Ioannis Baglaneas was lonely after his four brothers and sisters moved away to start their lives. So when his mother showed him the Peabody group home where he would be living with other developmentally disabled adults, he showered her with hugs and kisses.
But less than a year later, when Baglaneas, who is 29 and has Down syndrome, developed severe pneumonia, staff members at the home failed to give him proper care.
Instead, they ignored his persistent cough and took him to a Special Olympics track meet because the group home planned to close for Easter, which was the following day. When his mother picked him up at the meet, Baglaneas was extremely lethargic, wheezing, and red in the face, an investigation later found.
Baglaneas spent more than a month in the hospital, including almost two weeks on a breathing tube in the intensive care unit as he battled respiratory failure, sepsis, and dangerously low blood-oxygen levels.
Now, the Essex district attorney’s office has launched a criminal investigation into the alleged mistreatment that Baglaneas suffered at the home, which is run by Bass River, a Beverly nonprofit that operates 11 group homes for developmentally disabled adults on the North Shore.
“This wasn’t a mistake that somebody made,” said Anna Eves, Baglaneas’ mother. “It was intentional because they were fixated on closing the house” for Easter. The staff, she said, “risked my son’s life for a Sunday off.”
An investigation conducted earlier this year by the Disabled Persons Protection Commission, a state watchdog agency, found 7 Bass River employees “committed mistreatment in their care” of Baglaneas, “causing serious physical injury.”
In addition, the commission found one staff member removed documents from the home before they could be reviewed by investigators and told other staff members not to cooperate with the investigation.
Carrie Kimball Monahan, a spokeswoman for Essex District Attorney Jonathan W. Blodgett, said prosecutors are reviewing the case to determine “whether the treatment and neglect of this young man rises to the level of the criminal.”
Bass River declined to say what steps, if any, have been taken in response to the alleged mistreatment and executives would not say if the 7 employees cited for neglect are still working for the organization.
“Bass River is committed to preserving the confidentiality of health information for individuals in our care, and, accordingly, cannot comment on nor reveal the identity of any individuals,” the organization said in a statement. “We can, however, emphatically state that the health and welfare of all the people in our services is our top priority.”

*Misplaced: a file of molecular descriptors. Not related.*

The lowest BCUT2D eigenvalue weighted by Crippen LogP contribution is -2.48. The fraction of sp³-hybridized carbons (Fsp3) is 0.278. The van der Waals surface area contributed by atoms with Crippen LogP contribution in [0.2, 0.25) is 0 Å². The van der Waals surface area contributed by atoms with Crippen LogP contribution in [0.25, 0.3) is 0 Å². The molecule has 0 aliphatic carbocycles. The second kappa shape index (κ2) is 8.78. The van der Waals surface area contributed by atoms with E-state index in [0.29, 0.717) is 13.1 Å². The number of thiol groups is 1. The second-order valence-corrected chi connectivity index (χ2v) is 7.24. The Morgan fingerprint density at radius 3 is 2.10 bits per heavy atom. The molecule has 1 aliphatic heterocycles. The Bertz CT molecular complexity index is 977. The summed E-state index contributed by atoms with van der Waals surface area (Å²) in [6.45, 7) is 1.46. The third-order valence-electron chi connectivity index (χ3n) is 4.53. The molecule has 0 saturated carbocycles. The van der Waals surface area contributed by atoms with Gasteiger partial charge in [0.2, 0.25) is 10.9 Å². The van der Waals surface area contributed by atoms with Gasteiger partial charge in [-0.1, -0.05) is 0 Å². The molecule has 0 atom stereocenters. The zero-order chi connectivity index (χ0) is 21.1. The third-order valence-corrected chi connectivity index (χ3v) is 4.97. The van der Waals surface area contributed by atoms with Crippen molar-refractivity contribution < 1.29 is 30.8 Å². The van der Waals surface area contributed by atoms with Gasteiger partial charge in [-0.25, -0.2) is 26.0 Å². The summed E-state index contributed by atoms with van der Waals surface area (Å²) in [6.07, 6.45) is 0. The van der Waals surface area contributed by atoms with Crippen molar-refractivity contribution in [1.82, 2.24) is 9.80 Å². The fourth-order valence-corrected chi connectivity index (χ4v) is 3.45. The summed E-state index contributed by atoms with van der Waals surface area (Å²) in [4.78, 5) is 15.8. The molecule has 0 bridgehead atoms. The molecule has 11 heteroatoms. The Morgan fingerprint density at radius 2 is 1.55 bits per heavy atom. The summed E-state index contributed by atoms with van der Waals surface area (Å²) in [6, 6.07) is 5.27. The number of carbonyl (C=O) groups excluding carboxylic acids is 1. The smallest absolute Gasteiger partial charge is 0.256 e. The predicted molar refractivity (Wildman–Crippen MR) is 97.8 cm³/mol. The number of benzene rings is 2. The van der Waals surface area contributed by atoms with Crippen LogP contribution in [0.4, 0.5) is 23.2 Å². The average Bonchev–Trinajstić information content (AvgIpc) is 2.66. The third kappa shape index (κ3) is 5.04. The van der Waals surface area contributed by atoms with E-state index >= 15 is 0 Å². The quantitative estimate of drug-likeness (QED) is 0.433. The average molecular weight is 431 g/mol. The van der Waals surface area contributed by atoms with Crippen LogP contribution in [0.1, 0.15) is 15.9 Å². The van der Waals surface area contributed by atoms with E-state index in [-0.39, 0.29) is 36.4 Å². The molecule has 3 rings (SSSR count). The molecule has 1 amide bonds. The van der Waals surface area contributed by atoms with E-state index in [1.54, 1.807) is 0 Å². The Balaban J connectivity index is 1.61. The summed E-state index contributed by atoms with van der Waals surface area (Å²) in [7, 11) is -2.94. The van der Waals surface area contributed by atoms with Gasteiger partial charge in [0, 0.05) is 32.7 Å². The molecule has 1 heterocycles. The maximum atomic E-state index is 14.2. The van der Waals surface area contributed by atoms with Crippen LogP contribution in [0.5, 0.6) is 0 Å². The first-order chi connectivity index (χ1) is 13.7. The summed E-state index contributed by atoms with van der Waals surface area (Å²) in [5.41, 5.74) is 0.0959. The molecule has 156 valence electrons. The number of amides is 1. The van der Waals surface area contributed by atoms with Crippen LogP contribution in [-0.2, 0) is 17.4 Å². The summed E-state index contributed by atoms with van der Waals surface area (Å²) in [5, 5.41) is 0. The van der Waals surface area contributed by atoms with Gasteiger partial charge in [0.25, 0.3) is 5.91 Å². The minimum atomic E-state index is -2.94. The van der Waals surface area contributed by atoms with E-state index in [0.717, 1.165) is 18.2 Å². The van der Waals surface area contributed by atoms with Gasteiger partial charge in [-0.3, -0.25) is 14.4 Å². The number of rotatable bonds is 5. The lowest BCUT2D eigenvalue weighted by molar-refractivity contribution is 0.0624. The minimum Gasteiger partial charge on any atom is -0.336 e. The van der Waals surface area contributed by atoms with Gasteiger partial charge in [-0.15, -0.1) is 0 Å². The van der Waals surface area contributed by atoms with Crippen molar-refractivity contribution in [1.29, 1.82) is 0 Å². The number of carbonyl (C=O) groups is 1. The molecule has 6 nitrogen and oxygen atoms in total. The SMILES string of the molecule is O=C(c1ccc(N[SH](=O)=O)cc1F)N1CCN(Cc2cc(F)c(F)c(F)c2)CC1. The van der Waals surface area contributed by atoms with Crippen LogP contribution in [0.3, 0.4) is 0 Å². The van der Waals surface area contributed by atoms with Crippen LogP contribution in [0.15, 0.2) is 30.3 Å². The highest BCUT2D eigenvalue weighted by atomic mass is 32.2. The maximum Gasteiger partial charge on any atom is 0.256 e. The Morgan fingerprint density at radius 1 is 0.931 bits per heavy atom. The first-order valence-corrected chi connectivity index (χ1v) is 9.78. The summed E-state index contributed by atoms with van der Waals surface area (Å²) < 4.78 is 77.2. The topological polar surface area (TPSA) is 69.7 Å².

The Department of Developmental Services, which oversees group homes, also refused to say if the 7 employees still work for Bass River.
The department said, however, that it would make regular visits to the home and review Bass River’s license, which expires in January.
“DDS has a zero tolerance policy for abuse and neglect by caregivers, and is committed to ensuring the health and safety of all of the individuals we serve across the Commonwealth,” the department said.
The alleged mistreatment apparently began after Baglaneas woke up on the night of April 9, ate a peanut butter birthday cake his roommate had made for him, and went back to bed, according to the Disabled Persons Protection Commission, which compiled a 30-page report on the case.
That night, Baglaneas apparently inhaled a piece of the cake into his lungs, which caused him to develop pneumonia, the report said. He probably would not have aspirated the cake, if he had been wearing his CPAP machine, a ventilator which a doctor had prescribed to treat his sleep apnea, the report said. But staff at the home were only placing the ventilator on Baglaneas about 20 percent of the time, and their failure to ensure he was wearing it that night “directly contributed” to his “serious, life-threatening medical condition,” the report said.
After Baglaneas started coughing, staff members took him to a nurse, who believed he had bronchitis and an upper-respiratory infection and gave him cold and cough medicine. But the staff did not give him all the doses, nor did they take him to a follow-up appointment, the report said.
On April 15, staff members took Baglaneas to run track at the Special Olympics, where his mother found him in the bathroom, wheezing.
She took him to Addison Gilbert Hospital in Gloucester, where he was placed in the intensive care unit and given a breathing tube. Eight days later, he was transferred to Massachusetts General Hospital, where he spent another 11 days on a breathing tube in the intensive care unit. After being treated with antibiotics, Baglaneas spent 20 days at Spaulding Rehabilitation Hospital.
Eves said her son, who is living at home in Rockport, now has to use an inhaler and take asthma medication. She said she is considering filing a lawsuit against Bass River.
“I’m physically ill that I ever trusted them,” said Eves, who noted that, because her son is nonverbal, he was completely dependent on the staff for his care. “The people who intentionally did this deserve to be punished, from management on down.”Michael Levenson can be reached at firstname.lastname@example.org. Follow him on Twitter @mlevenson.